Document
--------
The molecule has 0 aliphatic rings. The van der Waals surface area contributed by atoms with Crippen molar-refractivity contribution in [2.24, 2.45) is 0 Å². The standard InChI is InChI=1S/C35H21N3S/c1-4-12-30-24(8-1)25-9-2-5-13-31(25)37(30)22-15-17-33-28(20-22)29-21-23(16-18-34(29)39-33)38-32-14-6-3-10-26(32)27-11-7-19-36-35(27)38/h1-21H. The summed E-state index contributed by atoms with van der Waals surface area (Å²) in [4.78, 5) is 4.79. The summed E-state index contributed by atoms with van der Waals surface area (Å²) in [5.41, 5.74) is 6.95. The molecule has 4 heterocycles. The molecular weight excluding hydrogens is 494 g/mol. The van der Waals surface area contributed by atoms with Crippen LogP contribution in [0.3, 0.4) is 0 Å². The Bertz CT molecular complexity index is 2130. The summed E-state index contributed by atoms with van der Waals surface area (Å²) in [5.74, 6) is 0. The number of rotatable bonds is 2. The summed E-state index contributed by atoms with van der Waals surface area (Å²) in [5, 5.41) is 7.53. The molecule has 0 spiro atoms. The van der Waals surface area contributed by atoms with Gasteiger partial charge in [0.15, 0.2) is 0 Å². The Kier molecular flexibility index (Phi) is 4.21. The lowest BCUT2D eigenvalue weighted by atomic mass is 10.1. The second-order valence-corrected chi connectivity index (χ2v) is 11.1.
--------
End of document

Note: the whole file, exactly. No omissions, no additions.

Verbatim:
The molecule has 0 aliphatic rings. The van der Waals surface area contributed by atoms with Crippen molar-refractivity contribution in [2.24, 2.45) is 0 Å². The standard InChI is InChI=1S/C35H21N3S/c1-4-12-30-24(8-1)25-9-2-5-13-31(25)37(30)22-15-17-33-28(20-22)29-21-23(16-18-34(29)39-33)38-32-14-6-3-10-26(32)27-11-7-19-36-35(27)38/h1-21H. The summed E-state index contributed by atoms with van der Waals surface area (Å²) in [4.78, 5) is 4.79. The summed E-state index contributed by atoms with van der Waals surface area (Å²) in [5.41, 5.74) is 6.95. The molecule has 4 heterocycles. The molecular weight excluding hydrogens is 494 g/mol. The van der Waals surface area contributed by atoms with Crippen LogP contribution in [0.3, 0.4) is 0 Å². The Bertz CT molecular complexity index is 2130. The summed E-state index contributed by atoms with van der Waals surface area (Å²) in [5.74, 6) is 0. The number of rotatable bonds is 2. The summed E-state index contributed by atoms with van der Waals surface area (Å²) in [5, 5.41) is 7.53. The molecule has 0 spiro atoms. The van der Waals surface area contributed by atoms with Gasteiger partial charge in [0.15, 0.2) is 0 Å². The Kier molecular flexibility index (Phi) is 4.21. The lowest BCUT2D eigenvalue weighted by atomic mass is 10.1. The second-order valence-corrected chi connectivity index (χ2v) is 11.1.